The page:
1.1 Main concepts

Please read the following two sections carefully as it gives the basic idea of what's going on and the definition of the term used. It is probably necessary for understanding of the rest of this manual.

PSlab works on a photonic structure defined by the user. This can be either a fully three-dimensional or two-dimensional one. In the latter case it can be assumed that the device has transational symmetry in one direction in case of Cartesian coordinates or is axisymmetric for cyllindrical coordinates.

Each structure in PSlab consist of the several layers. Regardless of the coordinate system (either Cartesian or cylindrical) the $z$ axis is always defined as the one perpendicular to theese layers. There can be many different layers but there are two important requirements:

  1. the layer boundaries are planes paraller to each other and perpendicular to $z$-axis (which is the consequence ot the abovementioned definition) and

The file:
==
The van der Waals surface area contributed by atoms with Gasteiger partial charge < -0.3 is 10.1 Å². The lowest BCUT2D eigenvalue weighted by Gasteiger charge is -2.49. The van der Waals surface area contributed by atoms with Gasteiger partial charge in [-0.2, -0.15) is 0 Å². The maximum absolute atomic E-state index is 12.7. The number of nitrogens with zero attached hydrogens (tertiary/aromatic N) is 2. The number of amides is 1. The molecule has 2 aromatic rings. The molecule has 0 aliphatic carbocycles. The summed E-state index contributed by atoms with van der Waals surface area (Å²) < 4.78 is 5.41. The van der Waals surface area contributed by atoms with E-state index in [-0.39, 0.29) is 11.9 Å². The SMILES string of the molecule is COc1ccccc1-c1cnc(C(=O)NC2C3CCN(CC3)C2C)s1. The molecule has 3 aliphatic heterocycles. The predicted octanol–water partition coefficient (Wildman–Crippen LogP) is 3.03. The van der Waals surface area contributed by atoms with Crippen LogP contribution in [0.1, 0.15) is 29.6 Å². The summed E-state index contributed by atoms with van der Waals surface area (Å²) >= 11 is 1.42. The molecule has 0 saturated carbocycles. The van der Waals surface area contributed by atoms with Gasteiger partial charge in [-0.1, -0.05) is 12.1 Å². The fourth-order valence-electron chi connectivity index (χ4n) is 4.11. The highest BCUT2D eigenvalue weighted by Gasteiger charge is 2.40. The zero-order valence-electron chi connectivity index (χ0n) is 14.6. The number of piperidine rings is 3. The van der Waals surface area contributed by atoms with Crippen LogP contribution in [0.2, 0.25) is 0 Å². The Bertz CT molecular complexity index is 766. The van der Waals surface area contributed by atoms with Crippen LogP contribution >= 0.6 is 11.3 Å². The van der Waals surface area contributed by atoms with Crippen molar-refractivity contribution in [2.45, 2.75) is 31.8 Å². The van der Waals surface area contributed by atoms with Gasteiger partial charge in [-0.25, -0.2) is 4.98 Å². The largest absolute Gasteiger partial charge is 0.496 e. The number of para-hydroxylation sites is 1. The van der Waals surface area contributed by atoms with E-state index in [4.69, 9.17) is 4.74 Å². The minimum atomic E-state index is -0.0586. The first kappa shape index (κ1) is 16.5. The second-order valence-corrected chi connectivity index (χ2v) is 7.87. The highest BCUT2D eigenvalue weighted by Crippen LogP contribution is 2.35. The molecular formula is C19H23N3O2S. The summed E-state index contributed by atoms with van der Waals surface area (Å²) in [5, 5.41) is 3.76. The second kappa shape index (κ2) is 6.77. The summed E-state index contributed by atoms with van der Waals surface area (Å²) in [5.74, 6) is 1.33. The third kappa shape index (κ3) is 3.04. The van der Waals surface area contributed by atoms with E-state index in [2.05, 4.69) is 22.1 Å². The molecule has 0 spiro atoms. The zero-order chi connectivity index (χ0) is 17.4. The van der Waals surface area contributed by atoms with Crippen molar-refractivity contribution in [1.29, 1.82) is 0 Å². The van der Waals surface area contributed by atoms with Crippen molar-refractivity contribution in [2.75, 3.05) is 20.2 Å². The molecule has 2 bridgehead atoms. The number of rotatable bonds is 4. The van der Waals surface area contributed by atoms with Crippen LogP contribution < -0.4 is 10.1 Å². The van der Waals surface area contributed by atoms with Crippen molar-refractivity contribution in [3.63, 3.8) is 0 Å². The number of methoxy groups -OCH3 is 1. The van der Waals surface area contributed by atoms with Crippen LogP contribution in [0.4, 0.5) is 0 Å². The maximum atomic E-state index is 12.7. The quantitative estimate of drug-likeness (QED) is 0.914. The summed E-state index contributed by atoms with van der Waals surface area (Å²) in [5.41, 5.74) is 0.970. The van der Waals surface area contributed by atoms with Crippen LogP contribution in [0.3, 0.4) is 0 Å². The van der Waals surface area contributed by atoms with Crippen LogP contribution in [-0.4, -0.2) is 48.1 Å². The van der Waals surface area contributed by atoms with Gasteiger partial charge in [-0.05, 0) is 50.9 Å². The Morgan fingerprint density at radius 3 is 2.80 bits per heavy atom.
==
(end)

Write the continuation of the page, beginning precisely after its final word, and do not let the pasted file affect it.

2. in each layer the structure is uniform along $z$-direction (see fig.); in case of non-planar constructs they must be approximated with several thin layers.

The PSlab software allows to determine the eigenmodes in the defined structure. This is done either be a searching of the eigenfrequency for an arbitrary wavevector, or by looking for a propagation constant at a fixed frequency1.1. When they are found it is possible to compute the field distibution in the whole structure which can be than saved to a file, ploted with some graphical library, or used in your further calculations.



Footnotes

... frequency1.1
In PSlab the frequency is always refered as the normalized angular frequency $k_0 = \frac{\omega}{c} = \frac{2\pi\nu}{c}$